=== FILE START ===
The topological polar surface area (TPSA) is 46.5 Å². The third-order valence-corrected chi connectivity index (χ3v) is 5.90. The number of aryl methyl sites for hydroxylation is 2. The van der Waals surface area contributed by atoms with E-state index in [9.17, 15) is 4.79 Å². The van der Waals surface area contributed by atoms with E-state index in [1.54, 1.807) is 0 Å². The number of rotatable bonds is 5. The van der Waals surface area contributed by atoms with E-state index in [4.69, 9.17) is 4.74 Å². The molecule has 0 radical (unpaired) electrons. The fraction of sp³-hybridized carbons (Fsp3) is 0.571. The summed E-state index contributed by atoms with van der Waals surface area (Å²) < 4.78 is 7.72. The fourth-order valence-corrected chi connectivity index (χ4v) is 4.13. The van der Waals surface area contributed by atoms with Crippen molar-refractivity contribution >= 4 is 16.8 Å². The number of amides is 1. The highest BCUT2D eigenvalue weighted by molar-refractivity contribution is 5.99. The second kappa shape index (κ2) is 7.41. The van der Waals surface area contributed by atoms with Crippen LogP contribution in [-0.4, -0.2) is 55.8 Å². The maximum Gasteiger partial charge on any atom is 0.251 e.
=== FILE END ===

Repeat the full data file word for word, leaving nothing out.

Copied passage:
The topological polar surface area (TPSA) is 46.5 Å². The third-order valence-corrected chi connectivity index (χ3v) is 5.90. The number of aryl methyl sites for hydroxylation is 2. The van der Waals surface area contributed by atoms with E-state index in [9.17, 15) is 4.79 Å². The van der Waals surface area contributed by atoms with E-state index in [1.54, 1.807) is 0 Å². The number of rotatable bonds is 5. The van der Waals surface area contributed by atoms with E-state index in [4.69, 9.17) is 4.74 Å². The molecule has 0 radical (unpaired) electrons. The fraction of sp³-hybridized carbons (Fsp3) is 0.571. The summed E-state index contributed by atoms with van der Waals surface area (Å²) < 4.78 is 7.72. The fourth-order valence-corrected chi connectivity index (χ4v) is 4.13. The van der Waals surface area contributed by atoms with Crippen molar-refractivity contribution >= 4 is 16.8 Å². The number of amides is 1. The highest BCUT2D eigenvalue weighted by molar-refractivity contribution is 5.99. The second kappa shape index (κ2) is 7.41. The van der Waals surface area contributed by atoms with Crippen LogP contribution in [-0.4, -0.2) is 55.8 Å². The maximum Gasteiger partial charge on any atom is 0.251 e.